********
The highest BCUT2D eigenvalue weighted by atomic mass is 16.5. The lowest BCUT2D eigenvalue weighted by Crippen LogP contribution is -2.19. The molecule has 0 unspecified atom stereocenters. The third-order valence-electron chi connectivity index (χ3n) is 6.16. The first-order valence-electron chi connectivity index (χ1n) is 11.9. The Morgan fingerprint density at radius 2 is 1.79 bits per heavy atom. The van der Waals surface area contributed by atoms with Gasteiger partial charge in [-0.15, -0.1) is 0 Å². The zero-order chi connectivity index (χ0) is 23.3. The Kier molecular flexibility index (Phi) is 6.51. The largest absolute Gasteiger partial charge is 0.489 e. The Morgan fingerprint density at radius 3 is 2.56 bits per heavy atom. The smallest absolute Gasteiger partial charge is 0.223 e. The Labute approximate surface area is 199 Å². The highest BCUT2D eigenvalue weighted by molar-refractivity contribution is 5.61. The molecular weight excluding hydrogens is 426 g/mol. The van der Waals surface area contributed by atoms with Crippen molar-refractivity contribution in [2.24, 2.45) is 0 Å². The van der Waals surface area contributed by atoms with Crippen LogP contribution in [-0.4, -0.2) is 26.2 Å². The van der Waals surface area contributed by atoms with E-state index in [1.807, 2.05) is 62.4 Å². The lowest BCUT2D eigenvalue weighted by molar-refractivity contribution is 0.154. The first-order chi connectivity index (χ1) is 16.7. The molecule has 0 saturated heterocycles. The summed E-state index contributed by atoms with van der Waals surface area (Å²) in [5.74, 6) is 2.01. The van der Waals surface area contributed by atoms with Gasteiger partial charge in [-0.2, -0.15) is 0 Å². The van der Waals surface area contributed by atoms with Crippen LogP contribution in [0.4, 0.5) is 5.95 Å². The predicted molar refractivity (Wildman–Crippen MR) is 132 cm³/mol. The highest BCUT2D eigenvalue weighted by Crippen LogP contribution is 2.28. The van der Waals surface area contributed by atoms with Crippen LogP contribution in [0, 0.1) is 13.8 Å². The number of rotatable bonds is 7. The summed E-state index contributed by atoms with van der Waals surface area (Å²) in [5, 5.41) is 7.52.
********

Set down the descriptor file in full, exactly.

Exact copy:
The highest BCUT2D eigenvalue weighted by atomic mass is 16.5. The lowest BCUT2D eigenvalue weighted by Crippen LogP contribution is -2.19. The molecule has 0 unspecified atom stereocenters. The third-order valence-electron chi connectivity index (χ3n) is 6.16. The first-order valence-electron chi connectivity index (χ1n) is 11.9. The Morgan fingerprint density at radius 2 is 1.79 bits per heavy atom. The van der Waals surface area contributed by atoms with Gasteiger partial charge in [-0.15, -0.1) is 0 Å². The zero-order chi connectivity index (χ0) is 23.3. The Kier molecular flexibility index (Phi) is 6.51. The largest absolute Gasteiger partial charge is 0.489 e. The Morgan fingerprint density at radius 3 is 2.56 bits per heavy atom. The smallest absolute Gasteiger partial charge is 0.223 e. The Labute approximate surface area is 199 Å². The highest BCUT2D eigenvalue weighted by molar-refractivity contribution is 5.61. The molecular weight excluding hydrogens is 426 g/mol. The van der Waals surface area contributed by atoms with Crippen molar-refractivity contribution in [2.24, 2.45) is 0 Å². The van der Waals surface area contributed by atoms with Crippen LogP contribution in [-0.4, -0.2) is 26.2 Å². The van der Waals surface area contributed by atoms with E-state index in [1.807, 2.05) is 62.4 Å². The lowest BCUT2D eigenvalue weighted by molar-refractivity contribution is 0.154. The first-order chi connectivity index (χ1) is 16.7. The molecule has 0 saturated heterocycles. The summed E-state index contributed by atoms with van der Waals surface area (Å²) in [5.74, 6) is 2.01. The van der Waals surface area contributed by atoms with Gasteiger partial charge in [-0.2, -0.15) is 0 Å². The van der Waals surface area contributed by atoms with Crippen LogP contribution in [0.4, 0.5) is 5.95 Å². The predicted molar refractivity (Wildman–Crippen MR) is 132 cm³/mol. The highest BCUT2D eigenvalue weighted by Crippen LogP contribution is 2.28. The van der Waals surface area contributed by atoms with Crippen LogP contribution in [0, 0.1) is 13.8 Å². The number of rotatable bonds is 7. The summed E-state index contributed by atoms with van der Waals surface area (Å²) in [5, 5.41) is 7.52.